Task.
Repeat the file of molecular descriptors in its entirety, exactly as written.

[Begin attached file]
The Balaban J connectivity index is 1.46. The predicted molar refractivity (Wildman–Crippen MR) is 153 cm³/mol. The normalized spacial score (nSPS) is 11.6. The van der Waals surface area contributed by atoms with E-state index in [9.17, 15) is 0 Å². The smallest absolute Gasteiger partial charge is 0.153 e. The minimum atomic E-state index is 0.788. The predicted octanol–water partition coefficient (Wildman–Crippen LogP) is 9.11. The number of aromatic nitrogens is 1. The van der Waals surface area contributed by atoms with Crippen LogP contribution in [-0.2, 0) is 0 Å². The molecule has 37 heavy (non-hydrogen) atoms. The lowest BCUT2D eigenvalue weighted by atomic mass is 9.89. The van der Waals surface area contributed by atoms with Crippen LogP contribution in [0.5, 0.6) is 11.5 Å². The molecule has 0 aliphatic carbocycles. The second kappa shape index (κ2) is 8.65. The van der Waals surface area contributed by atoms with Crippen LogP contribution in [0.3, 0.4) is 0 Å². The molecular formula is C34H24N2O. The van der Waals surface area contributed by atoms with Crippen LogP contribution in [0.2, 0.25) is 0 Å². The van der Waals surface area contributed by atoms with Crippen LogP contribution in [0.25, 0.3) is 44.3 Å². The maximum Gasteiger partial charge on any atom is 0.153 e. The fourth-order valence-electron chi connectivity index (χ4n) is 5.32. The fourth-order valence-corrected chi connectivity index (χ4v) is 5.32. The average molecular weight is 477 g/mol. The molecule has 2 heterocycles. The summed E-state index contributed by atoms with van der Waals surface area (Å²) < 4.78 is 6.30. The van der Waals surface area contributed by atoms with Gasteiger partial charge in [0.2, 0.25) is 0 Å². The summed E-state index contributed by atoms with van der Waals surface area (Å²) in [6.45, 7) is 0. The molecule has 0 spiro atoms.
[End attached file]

The Balaban J connectivity index is 1.46. The predicted molar refractivity (Wildman–Crippen MR) is 153 cm³/mol. The normalized spacial score (nSPS) is 11.6. The van der Waals surface area contributed by atoms with E-state index in [9.17, 15) is 0 Å². The smallest absolute Gasteiger partial charge is 0.153 e. The minimum atomic E-state index is 0.788. The predicted octanol–water partition coefficient (Wildman–Crippen LogP) is 9.11. The number of aromatic nitrogens is 1. The van der Waals surface area contributed by atoms with Crippen LogP contribution in [-0.2, 0) is 0 Å². The molecule has 37 heavy (non-hydrogen) atoms. The lowest BCUT2D eigenvalue weighted by atomic mass is 9.89. The van der Waals surface area contributed by atoms with Crippen LogP contribution in [0.5, 0.6) is 11.5 Å². The molecule has 0 aliphatic carbocycles. The second kappa shape index (κ2) is 8.65. The van der Waals surface area contributed by atoms with Crippen LogP contribution in [0.3, 0.4) is 0 Å². The molecular formula is C34H24N2O. The van der Waals surface area contributed by atoms with Crippen LogP contribution in [0.2, 0.25) is 0 Å². The van der Waals surface area contributed by atoms with Crippen LogP contribution in [0.25, 0.3) is 44.3 Å². The maximum Gasteiger partial charge on any atom is 0.153 e. The fourth-order valence-electron chi connectivity index (χ4n) is 5.32. The fourth-order valence-corrected chi connectivity index (χ4v) is 5.32. The average molecular weight is 477 g/mol. The molecule has 2 heterocycles. The summed E-state index contributed by atoms with van der Waals surface area (Å²) < 4.78 is 6.30. The van der Waals surface area contributed by atoms with Gasteiger partial charge in [0.2, 0.25) is 0 Å². The summed E-state index contributed by atoms with van der Waals surface area (Å²) in [6.45, 7) is 0. The molecule has 0 spiro atoms.